It’s been a while since there has been a general update to the community regarding the RA21 project. I was able to talk to some people at TIIME, and on the off chance anyone tracks items in the blog ‘The Scholarly Kitchen‘ (interesting, well-curated blog site aimed at scholarly publishers and academic librarians) you’ll have seen a handful of posts recently [1,2,3] that have included quite a bit of chatter around RA21.

In case you don’t know what RA21 is all about, the short, short version is that the people behind the project (a collaboration of scholarly publishers, librarians, vendors, and fed ops) are trying to solve the identity provider discovery problem.  They are doing this via pilot projects that let people explore different possibilities such that a set of best practices can be published based on experience rather than wishful thinking. There are two academic pilots: WAYF Cloud and P3W. Both involve a central discovery service, but they differ in some significant ways on how they use such a service. The WAYF Cloud has a central service that stores quite a bit of data about the user and their IdP choice(s) such that an SP can just query the service to figure out what to present to the user in a discover service. The P3W pilot stores very little in a central service, leaving the history of choices in the browser and not in the central service itself. The WAYF Cloud is using open source software developed initially by a company called Atypon, and P3W is based on pyFF, one of the projects under the Identity Python umbrella.

In parallel with the two pilots are two work streams that cross both pilots: the Security/Privacy group and the UX group. The Security/Privacy group includes CISOs and privacy experts. Their goal is to review both pilots from a security and privacy perspective and determine if the pilots are GDPR compliant. The UX group is, as you might expect, developing guidance and reference implementations for the UI that the SPs would use for a discovery service.

So, great, people are talking about it and there’s a structure that seems to be sensible, but what’s the project actually doing?

Between now and the end of April, we expect quite a lot to start coming out of the project:

  • A position paper endorsed by RA21 regarding asking IdPs and Fed Ops to make specific changes now that would help improve IdP discovery immediately, regardless of any other outputs of the project. (These changes focus primarily on populating the mdui and mdui hints in metadata.)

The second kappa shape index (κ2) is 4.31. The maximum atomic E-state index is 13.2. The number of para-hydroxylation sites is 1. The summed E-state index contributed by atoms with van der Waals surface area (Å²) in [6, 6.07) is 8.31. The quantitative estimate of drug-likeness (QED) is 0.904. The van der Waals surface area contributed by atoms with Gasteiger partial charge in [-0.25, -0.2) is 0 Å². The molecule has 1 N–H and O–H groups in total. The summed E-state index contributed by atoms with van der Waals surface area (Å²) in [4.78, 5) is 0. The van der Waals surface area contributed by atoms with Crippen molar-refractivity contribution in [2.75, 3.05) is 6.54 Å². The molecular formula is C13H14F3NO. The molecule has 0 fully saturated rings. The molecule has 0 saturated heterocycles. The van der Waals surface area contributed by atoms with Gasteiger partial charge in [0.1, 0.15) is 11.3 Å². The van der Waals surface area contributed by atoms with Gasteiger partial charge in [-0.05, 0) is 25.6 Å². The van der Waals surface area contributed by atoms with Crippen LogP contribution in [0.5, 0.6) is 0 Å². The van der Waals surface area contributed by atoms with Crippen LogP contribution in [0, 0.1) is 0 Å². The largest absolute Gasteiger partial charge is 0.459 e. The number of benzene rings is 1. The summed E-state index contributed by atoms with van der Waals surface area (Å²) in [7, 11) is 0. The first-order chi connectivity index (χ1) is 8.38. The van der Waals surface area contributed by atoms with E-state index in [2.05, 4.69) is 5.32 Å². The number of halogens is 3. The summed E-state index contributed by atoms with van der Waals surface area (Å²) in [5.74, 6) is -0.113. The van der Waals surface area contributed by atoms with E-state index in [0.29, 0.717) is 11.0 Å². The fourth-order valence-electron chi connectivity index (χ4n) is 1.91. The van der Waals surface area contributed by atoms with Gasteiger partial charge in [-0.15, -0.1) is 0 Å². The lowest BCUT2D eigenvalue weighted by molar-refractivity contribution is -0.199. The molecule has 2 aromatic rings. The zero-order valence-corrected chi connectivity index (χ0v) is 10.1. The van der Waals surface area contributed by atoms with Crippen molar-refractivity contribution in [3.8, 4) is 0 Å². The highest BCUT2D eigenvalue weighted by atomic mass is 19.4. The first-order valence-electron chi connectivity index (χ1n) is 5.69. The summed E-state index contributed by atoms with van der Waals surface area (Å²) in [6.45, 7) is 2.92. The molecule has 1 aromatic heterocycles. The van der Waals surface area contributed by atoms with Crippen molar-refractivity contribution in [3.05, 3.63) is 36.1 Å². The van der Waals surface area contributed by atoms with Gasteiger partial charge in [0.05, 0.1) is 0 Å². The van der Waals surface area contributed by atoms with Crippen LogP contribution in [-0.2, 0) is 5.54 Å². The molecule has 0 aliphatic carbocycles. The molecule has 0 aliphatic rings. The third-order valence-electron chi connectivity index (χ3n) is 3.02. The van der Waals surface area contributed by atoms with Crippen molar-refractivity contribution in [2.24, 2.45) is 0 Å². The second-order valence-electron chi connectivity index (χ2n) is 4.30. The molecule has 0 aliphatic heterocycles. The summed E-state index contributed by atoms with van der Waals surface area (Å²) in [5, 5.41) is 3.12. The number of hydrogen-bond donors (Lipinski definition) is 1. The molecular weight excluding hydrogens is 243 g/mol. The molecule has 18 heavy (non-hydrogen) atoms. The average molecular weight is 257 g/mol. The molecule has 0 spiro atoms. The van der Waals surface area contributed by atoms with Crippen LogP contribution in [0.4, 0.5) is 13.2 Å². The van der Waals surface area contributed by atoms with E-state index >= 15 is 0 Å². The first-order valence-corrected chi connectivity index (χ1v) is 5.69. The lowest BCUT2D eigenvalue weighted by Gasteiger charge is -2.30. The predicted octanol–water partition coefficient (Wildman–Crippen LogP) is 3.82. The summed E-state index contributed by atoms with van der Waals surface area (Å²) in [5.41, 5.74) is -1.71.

• A initial write up and recommendation from the Security/Privacy group regarding the pilots. This write up might highlight issues in both pilots, or it might recommend one pilot be scrapped entirely. Stay tuned…
  • Results from a series of focus groups interviewed by the UX team as they test the different possibilities for the UX. They are exploring possibilities including a new ‘PayPal’ style button on websites that will take people to a discovery page, different language on the discovery page to differentiate (or not) between local accounts and federated accounts, and more.
  • A set of webinars are planned to report out on the pilots and the UX work. These have not been put on the calendar yet, but when we have actual dates, the (free) registration info will be sent far and wide.
  • And lastly, the project will be holding an in-person workshop in Philadelphia on April 27, adjacent to the STM meeting being held earlier in the week.

That’s the current status of the work! If you’d like more information, check out the website and in particular the Events page. It holds copies of all the presentations so far, and even some recordings of previous events. More information will be posted as it is produced by the project.

[1] “What Will You Do When They Come for Your Proxy Server?

[2] “Identity is Everything”

[3] “Myth Busting: Five Commonly Held Misconceptions About RA21 (and One Rumor Confirmed)” –